Doctors have refused to investigate and diagnose this problem and employees of the health trust, University Hospitals Bristol NHS Foundation Trust (used to be United Bristol Healthcare Trust, UBHT,), have sought to blame me, referring us to Social Services, alleging that Hari is 'at risk' due to the fact that she does not have pre-prepared nutritional feeds. The truth is that the potassium and sodium levels in these feeds result in the symptoms worsening, which has an appalling effect on her life due to the pain levels involved. The doctors and other trust employees are aware of this but insist that it 'is not possible' and continue their allegations against me.
Keeping the potassium and sodium input at a reduced level has been extremely beneficial to Hari. She is now pain free for the first time in five years; her life has improved dramatically in many ways as a result of this, indeed she appears to have 'got her life back'.
With regard to the lack of diagnosis, Hari's diet and the false allegations against me - I am pleased to announce that there are a lot of people looking very stupid right now - but I'm not one of them!
'Big Brother' has got nothing on us!
Hari entered the hospital in January 2008 as a result of a chest infection.
In the A&E department we had the usual fuss about her age. There was clearly some dispute amongst the staff in the hospital about which hospital she should be admitted to. Eventually, after about eight hours in A&E and the attached observation ward, she was admitted to the adolescent ward of Bristol Children's Hospital.
Within a few days it became apparent that there was something going on, something that we were not being kept informed about. There were repeated attempts to offer us 'support' at home - 'support' that we neither wanted or needed - and we found this rather strange. We now know that the underlying plan was to completely discharge Hari from paediatric care; the aforementioned 'support' was being suggested in order to cover their backs should anything go wrong.
As Hari was not eating, due to her illness, a dietician became involved and she recommended pre-prepared nutritional feeds. It was necessary to explain to her and the doctors that the potassium and sodium content of these feeds might cause problems. I also informed them that we had been unable to get any sense out of the GPs on this matter (why are we not surprised!) and, therefore, had no diagnosis. Obviously some nutrition had to be organised but a feed with a slightly lower sodium content was selected.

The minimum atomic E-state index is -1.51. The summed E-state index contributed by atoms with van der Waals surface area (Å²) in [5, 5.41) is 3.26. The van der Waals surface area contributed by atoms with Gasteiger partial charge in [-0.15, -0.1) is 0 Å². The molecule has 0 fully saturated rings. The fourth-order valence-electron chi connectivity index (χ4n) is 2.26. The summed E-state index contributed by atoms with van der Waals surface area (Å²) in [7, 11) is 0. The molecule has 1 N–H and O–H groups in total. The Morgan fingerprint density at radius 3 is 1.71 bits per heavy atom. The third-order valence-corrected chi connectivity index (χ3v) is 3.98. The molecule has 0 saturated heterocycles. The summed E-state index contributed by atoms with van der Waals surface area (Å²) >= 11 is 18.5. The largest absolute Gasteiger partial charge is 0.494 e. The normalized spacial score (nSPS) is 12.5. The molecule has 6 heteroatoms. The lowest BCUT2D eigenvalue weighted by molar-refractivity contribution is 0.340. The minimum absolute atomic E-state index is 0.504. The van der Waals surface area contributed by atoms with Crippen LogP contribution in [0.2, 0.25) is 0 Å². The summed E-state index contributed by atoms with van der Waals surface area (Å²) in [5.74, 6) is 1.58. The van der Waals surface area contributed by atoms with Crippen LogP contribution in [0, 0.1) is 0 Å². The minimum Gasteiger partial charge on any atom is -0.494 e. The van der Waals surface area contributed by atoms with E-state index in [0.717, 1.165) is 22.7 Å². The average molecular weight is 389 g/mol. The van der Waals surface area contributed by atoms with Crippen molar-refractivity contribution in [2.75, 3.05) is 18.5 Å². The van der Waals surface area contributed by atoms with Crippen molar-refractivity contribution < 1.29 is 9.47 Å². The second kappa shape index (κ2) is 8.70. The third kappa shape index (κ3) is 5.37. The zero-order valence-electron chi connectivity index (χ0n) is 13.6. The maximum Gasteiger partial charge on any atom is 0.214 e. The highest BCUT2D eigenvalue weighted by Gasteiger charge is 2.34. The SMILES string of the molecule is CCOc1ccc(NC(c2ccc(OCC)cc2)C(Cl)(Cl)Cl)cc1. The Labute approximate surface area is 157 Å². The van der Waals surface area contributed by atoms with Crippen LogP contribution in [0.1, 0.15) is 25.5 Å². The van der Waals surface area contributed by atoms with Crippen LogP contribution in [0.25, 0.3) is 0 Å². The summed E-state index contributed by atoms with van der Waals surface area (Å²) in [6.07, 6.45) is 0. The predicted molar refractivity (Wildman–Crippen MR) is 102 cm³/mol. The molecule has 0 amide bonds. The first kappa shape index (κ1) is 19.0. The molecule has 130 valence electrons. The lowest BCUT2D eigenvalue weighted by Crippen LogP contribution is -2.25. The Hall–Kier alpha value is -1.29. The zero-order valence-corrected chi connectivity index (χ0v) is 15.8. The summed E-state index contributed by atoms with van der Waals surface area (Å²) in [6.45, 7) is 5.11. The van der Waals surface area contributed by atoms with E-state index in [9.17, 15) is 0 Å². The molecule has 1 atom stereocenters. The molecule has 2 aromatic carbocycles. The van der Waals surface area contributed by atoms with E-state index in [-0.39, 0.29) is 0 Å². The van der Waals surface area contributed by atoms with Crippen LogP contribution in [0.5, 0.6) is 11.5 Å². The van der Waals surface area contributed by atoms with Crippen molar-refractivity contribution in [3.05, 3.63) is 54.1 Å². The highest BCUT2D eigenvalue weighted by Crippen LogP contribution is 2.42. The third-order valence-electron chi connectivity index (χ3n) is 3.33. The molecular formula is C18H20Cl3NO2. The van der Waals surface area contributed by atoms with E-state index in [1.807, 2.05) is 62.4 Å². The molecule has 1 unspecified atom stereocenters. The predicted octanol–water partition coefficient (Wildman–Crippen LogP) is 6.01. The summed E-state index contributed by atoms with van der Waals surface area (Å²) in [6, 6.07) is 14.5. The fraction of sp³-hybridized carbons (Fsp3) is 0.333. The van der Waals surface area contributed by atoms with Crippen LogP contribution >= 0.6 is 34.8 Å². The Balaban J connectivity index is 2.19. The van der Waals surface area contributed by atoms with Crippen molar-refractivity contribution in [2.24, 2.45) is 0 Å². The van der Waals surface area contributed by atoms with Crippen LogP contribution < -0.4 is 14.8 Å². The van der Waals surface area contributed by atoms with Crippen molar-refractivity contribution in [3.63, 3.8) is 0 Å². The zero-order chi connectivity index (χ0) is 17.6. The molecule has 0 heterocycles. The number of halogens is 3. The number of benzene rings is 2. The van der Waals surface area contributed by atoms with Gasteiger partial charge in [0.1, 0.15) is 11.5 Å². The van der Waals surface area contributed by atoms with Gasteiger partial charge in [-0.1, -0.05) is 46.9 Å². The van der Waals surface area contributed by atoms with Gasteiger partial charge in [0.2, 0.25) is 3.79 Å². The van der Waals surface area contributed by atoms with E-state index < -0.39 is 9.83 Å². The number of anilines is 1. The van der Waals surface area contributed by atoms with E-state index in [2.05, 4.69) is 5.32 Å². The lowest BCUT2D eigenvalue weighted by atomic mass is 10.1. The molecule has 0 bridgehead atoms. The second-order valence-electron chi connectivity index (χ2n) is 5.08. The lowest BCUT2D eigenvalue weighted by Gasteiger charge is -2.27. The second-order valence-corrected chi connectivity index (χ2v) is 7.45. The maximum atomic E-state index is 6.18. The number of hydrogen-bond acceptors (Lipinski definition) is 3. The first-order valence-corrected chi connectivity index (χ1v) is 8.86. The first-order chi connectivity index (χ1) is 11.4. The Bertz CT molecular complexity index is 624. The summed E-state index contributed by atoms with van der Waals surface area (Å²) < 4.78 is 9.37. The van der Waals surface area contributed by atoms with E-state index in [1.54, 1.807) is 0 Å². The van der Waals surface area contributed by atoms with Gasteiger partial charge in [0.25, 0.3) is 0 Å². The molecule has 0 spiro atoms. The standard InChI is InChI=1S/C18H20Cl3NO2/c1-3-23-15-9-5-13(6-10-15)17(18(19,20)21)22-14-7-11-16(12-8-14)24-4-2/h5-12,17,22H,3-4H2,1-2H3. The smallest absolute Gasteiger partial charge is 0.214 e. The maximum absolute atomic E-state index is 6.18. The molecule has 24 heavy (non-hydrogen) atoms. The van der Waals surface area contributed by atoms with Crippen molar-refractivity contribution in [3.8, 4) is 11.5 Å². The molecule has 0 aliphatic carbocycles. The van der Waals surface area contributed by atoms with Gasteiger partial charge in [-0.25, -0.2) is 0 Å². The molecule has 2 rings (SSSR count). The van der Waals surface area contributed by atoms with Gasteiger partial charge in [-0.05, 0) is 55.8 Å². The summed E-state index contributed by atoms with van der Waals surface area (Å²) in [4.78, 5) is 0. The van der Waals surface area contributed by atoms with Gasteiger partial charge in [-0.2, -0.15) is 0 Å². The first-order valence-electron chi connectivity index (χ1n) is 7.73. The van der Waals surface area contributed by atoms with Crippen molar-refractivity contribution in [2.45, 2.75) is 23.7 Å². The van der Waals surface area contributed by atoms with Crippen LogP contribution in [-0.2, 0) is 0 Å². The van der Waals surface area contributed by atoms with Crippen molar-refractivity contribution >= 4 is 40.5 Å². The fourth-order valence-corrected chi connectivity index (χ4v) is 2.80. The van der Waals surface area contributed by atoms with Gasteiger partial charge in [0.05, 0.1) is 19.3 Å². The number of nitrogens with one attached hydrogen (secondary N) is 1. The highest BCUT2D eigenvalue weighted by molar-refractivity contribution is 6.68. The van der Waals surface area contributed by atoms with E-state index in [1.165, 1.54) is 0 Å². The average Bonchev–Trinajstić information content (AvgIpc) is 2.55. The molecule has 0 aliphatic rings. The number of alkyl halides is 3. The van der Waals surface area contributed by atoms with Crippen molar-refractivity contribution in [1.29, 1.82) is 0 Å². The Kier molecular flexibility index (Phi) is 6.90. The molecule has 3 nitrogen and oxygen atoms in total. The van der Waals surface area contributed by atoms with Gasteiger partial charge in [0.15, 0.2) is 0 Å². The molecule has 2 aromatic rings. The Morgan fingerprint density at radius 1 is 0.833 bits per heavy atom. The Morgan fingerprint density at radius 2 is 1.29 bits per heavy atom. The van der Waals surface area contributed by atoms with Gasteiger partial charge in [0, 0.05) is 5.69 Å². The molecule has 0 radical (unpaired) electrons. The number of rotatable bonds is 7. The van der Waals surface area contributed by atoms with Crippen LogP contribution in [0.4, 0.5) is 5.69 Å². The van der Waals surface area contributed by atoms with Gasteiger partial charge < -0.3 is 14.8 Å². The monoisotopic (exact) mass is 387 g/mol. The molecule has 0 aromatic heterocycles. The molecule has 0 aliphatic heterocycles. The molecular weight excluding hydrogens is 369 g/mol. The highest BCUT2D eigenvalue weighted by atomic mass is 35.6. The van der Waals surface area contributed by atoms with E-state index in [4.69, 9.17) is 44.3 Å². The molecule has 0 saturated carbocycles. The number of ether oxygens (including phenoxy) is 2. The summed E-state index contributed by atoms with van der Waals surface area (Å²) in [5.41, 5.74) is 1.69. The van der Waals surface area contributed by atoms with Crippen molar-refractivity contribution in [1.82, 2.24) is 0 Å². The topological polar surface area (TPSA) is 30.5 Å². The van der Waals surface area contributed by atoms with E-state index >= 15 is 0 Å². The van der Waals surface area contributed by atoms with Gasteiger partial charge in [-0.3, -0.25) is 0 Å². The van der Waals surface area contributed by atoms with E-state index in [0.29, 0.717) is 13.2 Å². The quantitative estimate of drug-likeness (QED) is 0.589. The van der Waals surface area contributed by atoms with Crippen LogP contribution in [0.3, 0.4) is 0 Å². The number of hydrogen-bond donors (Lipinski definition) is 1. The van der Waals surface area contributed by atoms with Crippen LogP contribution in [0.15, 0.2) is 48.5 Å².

Hari's sodium levels were low as a result of her chest infection. This is something that has happened before and is known as Syndrome of Inappropriate Antidiuretic Hormone. (SIADH.)
However, it wasn't long before the medical team began alleging that it was due to diet and they insisted that she was changed to a different feed. This change resulted in Hari becoming more unwell, she was clammy, clearly in pain and urine output ceased completely from early morning until the evening. A junior doctor came to the ward to review things and it was agreed to stop the feeds.
Over the weekend Hari improved again and as she was now eating I had no real concerns about her nutrition. (In fact I was pleasantly surprised that she was beginning to eat again so quickly.) I was confident that her oral, nutritional, intake would continue to improve.
However, the problems with the medical team got worse and it was clear that the allegations against me were continuing. I repeatedly asked for advice regarding the undiagnosed problem but no immediate explanation was suggested. Instead of making plans to investigate the problem, the medical team continued with their allegations to the point where Tom Hilliard recorded this in Hari's notes. He also recorded his reluctance to continue her care. He told me on more than one occasion that she should transfer to the adult hospital as the 'legal issues' were different. It seems that the plan was to use the Mental Capacity Act to override my input. The MCA does not actually apply to Hari, as she is not incapacitated under the terms of the act, to try to use it in this way would clearly be an abuse of the act itself.
Imagine the damage that this plan would have done to Hari! They would have used the act to insist on giving her the pre-prepared nutritional feeds that worsen the symptoms and cause her so much pain.
I found the attitude of the medical team to be increasingly upsetting. Tom Hilliard even accused me of not wanting Hari home! They appeared to be more concerned with their false allegations and transferring Hari's care to the adult hospital than with Hari's immediate needs. They didn't seem to notice that Hari's health, including the undiagnosed problem, should be their first concern and that ignoring an obvious medical problem does not demonstrate a patient centred approach.
Did they really want her left in constant pain - with the risk of the undiagnosed problem worsening?
All of this was complicated by the involvement of Judith Armstrong, Modern Matron. (May the saints preserve us from Modern Matrons!!) She seemed to always be involved, not giving us any real information, not improving Hari's care - as is the remit of the Modern Matron, yet contributing greatly to the problems that were arising. She recorded in Hari's notes that I was being obstructive and uncooperative. What is obstructive and uncooperative about asking for an undiagnosed problem to be diagnosed is unexplained!